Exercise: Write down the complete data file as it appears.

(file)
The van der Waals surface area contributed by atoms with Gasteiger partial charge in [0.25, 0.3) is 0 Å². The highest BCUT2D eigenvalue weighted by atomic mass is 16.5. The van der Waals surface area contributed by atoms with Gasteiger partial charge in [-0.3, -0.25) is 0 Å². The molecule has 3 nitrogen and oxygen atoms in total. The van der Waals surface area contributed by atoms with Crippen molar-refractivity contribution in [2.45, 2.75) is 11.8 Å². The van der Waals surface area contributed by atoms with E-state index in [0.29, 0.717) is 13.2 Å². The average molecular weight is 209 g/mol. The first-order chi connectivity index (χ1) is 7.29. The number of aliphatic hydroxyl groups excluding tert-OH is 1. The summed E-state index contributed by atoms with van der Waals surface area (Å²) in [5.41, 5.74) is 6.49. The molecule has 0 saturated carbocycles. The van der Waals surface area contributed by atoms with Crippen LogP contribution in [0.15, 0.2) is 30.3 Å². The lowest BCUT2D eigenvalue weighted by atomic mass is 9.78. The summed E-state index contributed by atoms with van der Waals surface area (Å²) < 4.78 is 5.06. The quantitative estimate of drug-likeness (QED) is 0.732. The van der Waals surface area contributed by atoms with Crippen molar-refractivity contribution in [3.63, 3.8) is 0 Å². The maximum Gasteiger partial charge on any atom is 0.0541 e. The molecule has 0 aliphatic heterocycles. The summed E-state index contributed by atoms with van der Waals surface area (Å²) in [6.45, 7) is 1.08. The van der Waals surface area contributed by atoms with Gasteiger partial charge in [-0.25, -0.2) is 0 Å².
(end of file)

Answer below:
The van der Waals surface area contributed by atoms with Gasteiger partial charge in [0.25, 0.3) is 0 Å². The highest BCUT2D eigenvalue weighted by atomic mass is 16.5. The van der Waals surface area contributed by atoms with Gasteiger partial charge in [-0.3, -0.25) is 0 Å². The molecule has 3 nitrogen and oxygen atoms in total. The van der Waals surface area contributed by atoms with Crippen molar-refractivity contribution in [2.45, 2.75) is 11.8 Å². The van der Waals surface area contributed by atoms with E-state index in [0.29, 0.717) is 13.2 Å². The average molecular weight is 209 g/mol. The first-order chi connectivity index (χ1) is 7.29. The number of aliphatic hydroxyl groups excluding tert-OH is 1. The summed E-state index contributed by atoms with van der Waals surface area (Å²) in [5.41, 5.74) is 6.49. The molecule has 0 saturated carbocycles. The van der Waals surface area contributed by atoms with Crippen LogP contribution in [0.15, 0.2) is 30.3 Å². The lowest BCUT2D eigenvalue weighted by atomic mass is 9.78. The summed E-state index contributed by atoms with van der Waals surface area (Å²) < 4.78 is 5.06. The quantitative estimate of drug-likeness (QED) is 0.732. The van der Waals surface area contributed by atoms with Crippen molar-refractivity contribution in [3.63, 3.8) is 0 Å². The maximum Gasteiger partial charge on any atom is 0.0541 e. The molecule has 0 aliphatic heterocycles. The summed E-state index contributed by atoms with van der Waals surface area (Å²) in [6.45, 7) is 1.08. The van der Waals surface area contributed by atoms with Gasteiger partial charge in [-0.25, -0.2) is 0 Å².